Posted on September 3, 2012
Synagogue—a strange word on the ears of many Egyptians. Many have forgotten—or chose to forget—that Jews have been living in Egypt since biblical times, where they have built synagogues and practiced their religion freely. One of these Synagogues is Eliyahu Hanavi Synagogue on Nabi Daniel Street in Alexandria. Built in 1354, then was later bombed by the French during the Egyptian expedition in 1798 and was re-built again in 1836, during Egypt’s golden time, the era of Muhammad Ali. The founder of Modern Egypt was a man of great vision; he was tolerant toward non-Muslims and abolished the Jizya law (extra-tax imposed on non-Muslims), marking a huge step toward the equality of all Egyptians in a modern civil state. later it was formally abolished in the entire Ottoman empire at 1855.
Currently, this beautiful synagogue is the only practicing synagogue in Egypt and is at risk of being turned into a mere antiquity. There are reports that Egyptian authorities have ordered the cancellation of Jewish New Year and Yom Kippur celebrations due to “security concerns.” The synagogue’s Rabbi Abraham Nino-Dayan told the BBC that there have been reports that several Israelis have already been denied permission to attend the festivals. If this true, it will be the first time since 1836 that the festivals will not take place. On the other hand, a security source has denied that there is has been any order to prevent the celebration in the Alexandrian synagogue. Like on many other subjects, it is difficult to get the facts right in Egypt these days.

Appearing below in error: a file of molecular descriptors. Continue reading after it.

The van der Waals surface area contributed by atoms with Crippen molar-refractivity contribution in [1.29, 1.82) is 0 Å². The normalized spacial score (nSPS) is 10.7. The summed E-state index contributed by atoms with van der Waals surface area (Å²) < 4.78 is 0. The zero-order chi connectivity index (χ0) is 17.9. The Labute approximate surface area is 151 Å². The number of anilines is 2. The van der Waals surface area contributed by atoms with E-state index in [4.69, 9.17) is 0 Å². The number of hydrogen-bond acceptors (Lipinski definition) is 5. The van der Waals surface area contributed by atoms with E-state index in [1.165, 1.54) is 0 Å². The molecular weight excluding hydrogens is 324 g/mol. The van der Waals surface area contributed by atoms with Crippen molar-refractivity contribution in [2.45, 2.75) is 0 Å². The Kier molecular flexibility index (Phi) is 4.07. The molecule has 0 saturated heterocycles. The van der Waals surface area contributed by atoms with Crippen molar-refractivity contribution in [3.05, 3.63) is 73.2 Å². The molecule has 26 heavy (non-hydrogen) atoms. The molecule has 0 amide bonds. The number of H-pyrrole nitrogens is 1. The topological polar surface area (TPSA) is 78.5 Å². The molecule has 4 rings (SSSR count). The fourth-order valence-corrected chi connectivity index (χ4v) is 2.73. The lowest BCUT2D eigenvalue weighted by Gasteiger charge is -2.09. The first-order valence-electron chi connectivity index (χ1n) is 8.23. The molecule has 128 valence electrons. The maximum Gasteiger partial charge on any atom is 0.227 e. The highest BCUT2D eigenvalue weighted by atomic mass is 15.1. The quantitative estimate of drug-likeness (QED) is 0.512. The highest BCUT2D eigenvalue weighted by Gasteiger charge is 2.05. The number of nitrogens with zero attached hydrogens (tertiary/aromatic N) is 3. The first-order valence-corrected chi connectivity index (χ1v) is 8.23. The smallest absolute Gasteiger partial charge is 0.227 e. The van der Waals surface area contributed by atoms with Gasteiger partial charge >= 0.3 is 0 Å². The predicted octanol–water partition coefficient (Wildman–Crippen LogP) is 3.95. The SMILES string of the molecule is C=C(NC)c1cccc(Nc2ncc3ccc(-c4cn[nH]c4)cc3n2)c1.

During the Mubarak era, the Egyptian authority used to issue visas to Egyptian Israelis to enable them to visit Egypt during the religious festive season. Now things have changed, and if I were to venture a guess, I think this is the root of the problem; the authorities are likely reluctant to maintain the same practice.
To the average Egyptian, Jews are those evil people who are continuously “plotting” against them and their country, an image that is systematically reinforced by endless movies, soap operas, and programs deliberately blur the distinction between the Jewish and the Israelis. That is a debate for another time; for now, I just want Egyptians to remember that there are 18 elderly women who are clearly loyal to Egypt and choose to live and die on its soil rather than immigrating to Israel, and for their sake, we Egyptians should do our best to help them enjoy the freedom to practice their religion and celebrate their feast.
It is worth mentioning that the Jewish community in Alexandria has been reduced to 18 ladies and 4 men. According to Jewish religious customs, a viable celebration requires “minyan” (10 men). So without allowing visiting Jews from outside( yes from Israel), it would be difficult to conduct an orthodox religious ceremony.
Rosh Hashanah, the Jewish New Year, is one of the most important religious holidays for the Jews. Let’s not deny these tiny community a “proper” religious practice in the last working synagogue in Egypt; is that too much to ask?
One last request, please don’t bring Israel, Palestine and politics into this. Please!
It is my understanding that Muhammed Ali has abolished the Jizya. However, others have pointed out that it was formally abolished during the ruling of his Saed Pasha like the rest of ottoman empire in 1855.